In this article I explain how depth of field (DOF) and an out of focus (OOF) background are independent of each other. It is possible to have a front to back subject sharpness in a portrait yet have an out of focus background and it is equally possible to have a shallow depth of field and a fairly well rendered background.
Depth of field or DOF is a phrase that refers to the distance about the focal plane that appears to be acceptably sharp. Large apertures and tend to cause a small depth of field or a shallow focus while small apertures tend to cause a large depth of field or deep focus.
Bokeh refers to the aesthetic quality of the blur produced in the out of focus parts of a photograph and is not a measure of quantity. You can’t have more bokeh but you can have swirly bokeh or calm bokeh.
The relationship between depth of field and out of focus backgrounds
- The depth of field in the subject is fixed for a given aperture irrespective of the focal length used. That it, If I shot a head and shoulders portrait with the XF 23mm lens at f/2 from close up and matched the head and shoulders framing with the XF 56mm lens at the same f/2 from further back the depth of field in the subject will be the same. It might just happen to be from the tip of the persons nose to just in front of their ears but it will be the same for both lenses.
- The perceived out of focusness (new word 🙂 ) of the background is different however for the two shots in example 1. The picture taken using the XF23mm lens will include more background due to the wider angle of view and the background will be easily identifiable. The XF 56mm lens shot will include far less background because of its narrow angle of view of view and it will appear more blurred giving more separation from subject to background.
- When I shoot a fashion collection like these Barristers gowns, I need enough depth of field to show the garments in sharp focus from front to back but I still want an out of focus background. I therefore set an aperture of f/4 on the GF 250mm lens. The long focal length takes care of the background while the f/4 aperture gives me about 50cm of depth of field to work with.
To tell a story or set the scene in a portrait use a short focal length or wide lens. In its extreme I use very wide lenses to include all the space that I’m in.
To isolate a portrait from its background use a long focal length or tight lens.
So when someone asks “What’s the best lens for portraits”? You can explain it depends upon how much background blur they want in their images coupled with how much intimacy and narrative. The truth is nearly all lenses are suitable for portraiture of some kind but each will have a certain characteristic.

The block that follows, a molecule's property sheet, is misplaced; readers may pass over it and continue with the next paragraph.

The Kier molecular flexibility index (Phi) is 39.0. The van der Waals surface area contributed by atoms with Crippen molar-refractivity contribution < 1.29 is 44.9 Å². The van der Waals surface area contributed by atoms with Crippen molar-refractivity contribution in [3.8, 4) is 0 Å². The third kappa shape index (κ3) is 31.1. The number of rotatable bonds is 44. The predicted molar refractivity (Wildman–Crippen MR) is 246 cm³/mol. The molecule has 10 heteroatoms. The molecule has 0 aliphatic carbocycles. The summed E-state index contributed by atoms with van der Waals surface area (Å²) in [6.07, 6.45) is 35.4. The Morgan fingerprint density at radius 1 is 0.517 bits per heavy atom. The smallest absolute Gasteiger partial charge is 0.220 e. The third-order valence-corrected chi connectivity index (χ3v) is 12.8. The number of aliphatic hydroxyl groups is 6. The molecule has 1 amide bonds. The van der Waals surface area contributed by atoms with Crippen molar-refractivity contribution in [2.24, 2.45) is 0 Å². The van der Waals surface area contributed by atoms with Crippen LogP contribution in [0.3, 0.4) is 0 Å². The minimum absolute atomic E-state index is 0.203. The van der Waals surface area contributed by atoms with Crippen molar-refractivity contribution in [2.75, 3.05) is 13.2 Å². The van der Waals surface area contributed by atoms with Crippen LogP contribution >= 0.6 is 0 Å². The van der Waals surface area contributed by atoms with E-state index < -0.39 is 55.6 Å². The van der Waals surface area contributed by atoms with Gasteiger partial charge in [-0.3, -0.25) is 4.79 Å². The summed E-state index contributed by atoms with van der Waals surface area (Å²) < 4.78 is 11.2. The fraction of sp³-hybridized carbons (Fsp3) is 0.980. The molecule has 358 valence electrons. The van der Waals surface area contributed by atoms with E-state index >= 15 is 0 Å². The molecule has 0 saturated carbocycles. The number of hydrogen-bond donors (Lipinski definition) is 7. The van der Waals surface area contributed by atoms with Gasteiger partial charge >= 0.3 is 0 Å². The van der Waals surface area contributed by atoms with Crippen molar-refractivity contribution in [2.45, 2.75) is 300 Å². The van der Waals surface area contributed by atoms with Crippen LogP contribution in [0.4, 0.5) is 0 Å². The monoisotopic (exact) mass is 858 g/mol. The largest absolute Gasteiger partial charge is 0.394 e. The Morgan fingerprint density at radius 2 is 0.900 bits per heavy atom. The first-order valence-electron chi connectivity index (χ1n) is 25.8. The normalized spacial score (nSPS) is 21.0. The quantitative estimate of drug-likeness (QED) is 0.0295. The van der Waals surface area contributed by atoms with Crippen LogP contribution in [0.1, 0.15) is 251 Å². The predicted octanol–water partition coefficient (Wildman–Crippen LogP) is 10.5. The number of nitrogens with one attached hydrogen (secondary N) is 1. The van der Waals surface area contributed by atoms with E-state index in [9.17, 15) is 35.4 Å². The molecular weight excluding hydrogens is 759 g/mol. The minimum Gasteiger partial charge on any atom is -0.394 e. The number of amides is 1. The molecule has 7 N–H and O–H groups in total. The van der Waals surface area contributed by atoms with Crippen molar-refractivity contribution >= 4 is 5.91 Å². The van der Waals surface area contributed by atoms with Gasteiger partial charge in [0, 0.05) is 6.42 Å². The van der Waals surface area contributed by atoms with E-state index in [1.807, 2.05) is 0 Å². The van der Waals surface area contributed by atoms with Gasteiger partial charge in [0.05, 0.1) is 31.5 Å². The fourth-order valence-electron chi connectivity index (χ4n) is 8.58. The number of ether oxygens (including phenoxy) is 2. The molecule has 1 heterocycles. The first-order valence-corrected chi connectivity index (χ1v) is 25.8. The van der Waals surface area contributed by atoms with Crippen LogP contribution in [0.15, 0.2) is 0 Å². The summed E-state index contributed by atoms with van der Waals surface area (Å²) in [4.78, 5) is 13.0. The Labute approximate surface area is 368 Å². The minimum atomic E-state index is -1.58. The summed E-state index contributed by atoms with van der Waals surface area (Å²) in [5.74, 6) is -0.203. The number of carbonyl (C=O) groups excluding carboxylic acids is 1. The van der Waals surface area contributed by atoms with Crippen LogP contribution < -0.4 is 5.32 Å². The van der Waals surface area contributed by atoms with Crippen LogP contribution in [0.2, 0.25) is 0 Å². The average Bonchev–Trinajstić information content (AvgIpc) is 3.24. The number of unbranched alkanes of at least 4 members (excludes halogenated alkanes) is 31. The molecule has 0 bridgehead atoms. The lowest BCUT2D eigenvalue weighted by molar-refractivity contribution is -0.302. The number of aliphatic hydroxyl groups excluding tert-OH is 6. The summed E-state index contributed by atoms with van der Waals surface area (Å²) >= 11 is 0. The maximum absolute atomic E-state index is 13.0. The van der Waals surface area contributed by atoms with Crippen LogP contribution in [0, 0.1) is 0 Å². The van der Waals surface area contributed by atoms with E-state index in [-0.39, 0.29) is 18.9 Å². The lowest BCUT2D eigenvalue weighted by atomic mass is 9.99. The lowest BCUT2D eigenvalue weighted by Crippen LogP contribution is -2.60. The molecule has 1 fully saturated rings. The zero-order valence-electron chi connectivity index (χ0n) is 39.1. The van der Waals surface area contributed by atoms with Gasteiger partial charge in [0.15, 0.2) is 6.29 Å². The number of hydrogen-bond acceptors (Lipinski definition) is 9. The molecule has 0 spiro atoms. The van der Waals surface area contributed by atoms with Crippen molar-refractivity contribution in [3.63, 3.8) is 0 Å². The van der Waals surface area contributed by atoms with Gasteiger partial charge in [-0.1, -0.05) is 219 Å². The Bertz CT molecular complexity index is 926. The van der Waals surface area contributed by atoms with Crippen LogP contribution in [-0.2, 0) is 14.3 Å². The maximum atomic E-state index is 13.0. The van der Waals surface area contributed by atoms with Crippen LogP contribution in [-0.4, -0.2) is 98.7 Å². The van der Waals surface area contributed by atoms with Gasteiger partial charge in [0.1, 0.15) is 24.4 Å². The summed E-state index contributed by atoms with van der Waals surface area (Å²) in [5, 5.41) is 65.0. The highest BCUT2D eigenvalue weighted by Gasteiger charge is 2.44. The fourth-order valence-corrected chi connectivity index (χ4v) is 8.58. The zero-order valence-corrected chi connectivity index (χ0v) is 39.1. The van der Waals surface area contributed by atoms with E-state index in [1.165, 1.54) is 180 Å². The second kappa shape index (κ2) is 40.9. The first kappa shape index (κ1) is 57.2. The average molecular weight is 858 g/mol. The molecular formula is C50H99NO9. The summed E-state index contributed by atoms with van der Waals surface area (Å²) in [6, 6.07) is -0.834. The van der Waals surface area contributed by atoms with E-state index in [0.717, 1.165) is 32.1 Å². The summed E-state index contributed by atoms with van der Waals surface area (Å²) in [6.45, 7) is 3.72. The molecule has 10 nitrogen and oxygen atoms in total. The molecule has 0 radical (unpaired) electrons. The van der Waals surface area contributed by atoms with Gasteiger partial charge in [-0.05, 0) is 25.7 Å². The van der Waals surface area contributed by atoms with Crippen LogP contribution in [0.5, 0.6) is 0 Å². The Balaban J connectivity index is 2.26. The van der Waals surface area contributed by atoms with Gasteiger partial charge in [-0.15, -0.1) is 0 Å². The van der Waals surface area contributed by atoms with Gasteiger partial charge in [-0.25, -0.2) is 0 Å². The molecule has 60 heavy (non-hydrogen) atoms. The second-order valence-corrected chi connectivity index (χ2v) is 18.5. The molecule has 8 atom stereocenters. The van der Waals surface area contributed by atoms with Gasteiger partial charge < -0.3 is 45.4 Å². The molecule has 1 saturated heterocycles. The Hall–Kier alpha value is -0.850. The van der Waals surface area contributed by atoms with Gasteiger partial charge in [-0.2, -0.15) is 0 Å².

Long focal lengths deliver tighter out of focus backgrounds and that makes them the easiest to use. If you have good light you can literally shoot a portrait with a long focus lens anywhere. The XF 50-140mm f/2.8 zoom lens makes shooting portraits easy.
Short focal length or wide lenses include more background so are perfect for environmental portraits where the background is relevant to the narrative. They also have more intimacy due to the closer perspective. Shooting portraits with a wide angle lens is hard because the background composition needs careful consideration as well as the connection/ intimacy. When they’re done well, wide angle portraits are amazing.
Standard lenses are often overlooked and I think they are often just what’s needed for portraits. The Rolleiflex twin lens reflex with a fixed ‘standard’ lens was the portrait photographers camera of choice for a decade before the Hasselblad with its 80mm planar came on the scene. Take a look at these portraits I have taken with the fabulous XF 35mm f/1.4 lens.
The quest for lenses with a larger aperture, faster lenses is often misguided. An f/1 lens will give such shallow depth of field wide open that only a tiny part of a close up portrait will be in focus. Yes the background will be blurred but the portrait will suffer (in my opinion). Often the compromise is to use a lens like the amazing XF 90mm f/2 lens. Pop that on an X-H1 with its IBIS and you are in portrait heaven.